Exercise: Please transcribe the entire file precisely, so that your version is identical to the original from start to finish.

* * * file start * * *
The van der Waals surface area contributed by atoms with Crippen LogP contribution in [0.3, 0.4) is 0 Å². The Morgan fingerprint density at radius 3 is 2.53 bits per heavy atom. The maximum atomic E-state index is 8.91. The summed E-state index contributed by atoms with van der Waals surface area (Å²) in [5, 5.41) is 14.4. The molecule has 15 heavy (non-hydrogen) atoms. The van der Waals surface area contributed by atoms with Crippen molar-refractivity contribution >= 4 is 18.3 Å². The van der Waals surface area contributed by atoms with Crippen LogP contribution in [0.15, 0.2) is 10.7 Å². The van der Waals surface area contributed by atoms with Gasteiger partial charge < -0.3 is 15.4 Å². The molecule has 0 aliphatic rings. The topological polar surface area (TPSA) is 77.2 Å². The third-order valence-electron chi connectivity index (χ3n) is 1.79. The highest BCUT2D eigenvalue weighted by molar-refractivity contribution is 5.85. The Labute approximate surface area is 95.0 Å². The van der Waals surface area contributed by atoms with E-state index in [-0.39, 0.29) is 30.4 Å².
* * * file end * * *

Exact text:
The van der Waals surface area contributed by atoms with Crippen LogP contribution in [0.3, 0.4) is 0 Å². The Morgan fingerprint density at radius 3 is 2.53 bits per heavy atom. The maximum atomic E-state index is 8.91. The summed E-state index contributed by atoms with van der Waals surface area (Å²) in [5, 5.41) is 14.4. The molecule has 15 heavy (non-hydrogen) atoms. The van der Waals surface area contributed by atoms with Crippen molar-refractivity contribution >= 4 is 18.3 Å². The van der Waals surface area contributed by atoms with Crippen LogP contribution in [0.15, 0.2) is 10.7 Å². The van der Waals surface area contributed by atoms with Gasteiger partial charge < -0.3 is 15.4 Å². The molecule has 0 aliphatic rings. The topological polar surface area (TPSA) is 77.2 Å². The third-order valence-electron chi connectivity index (χ3n) is 1.79. The highest BCUT2D eigenvalue weighted by molar-refractivity contribution is 5.85. The Labute approximate surface area is 95.0 Å². The van der Waals surface area contributed by atoms with E-state index in [-0.39, 0.29) is 30.4 Å².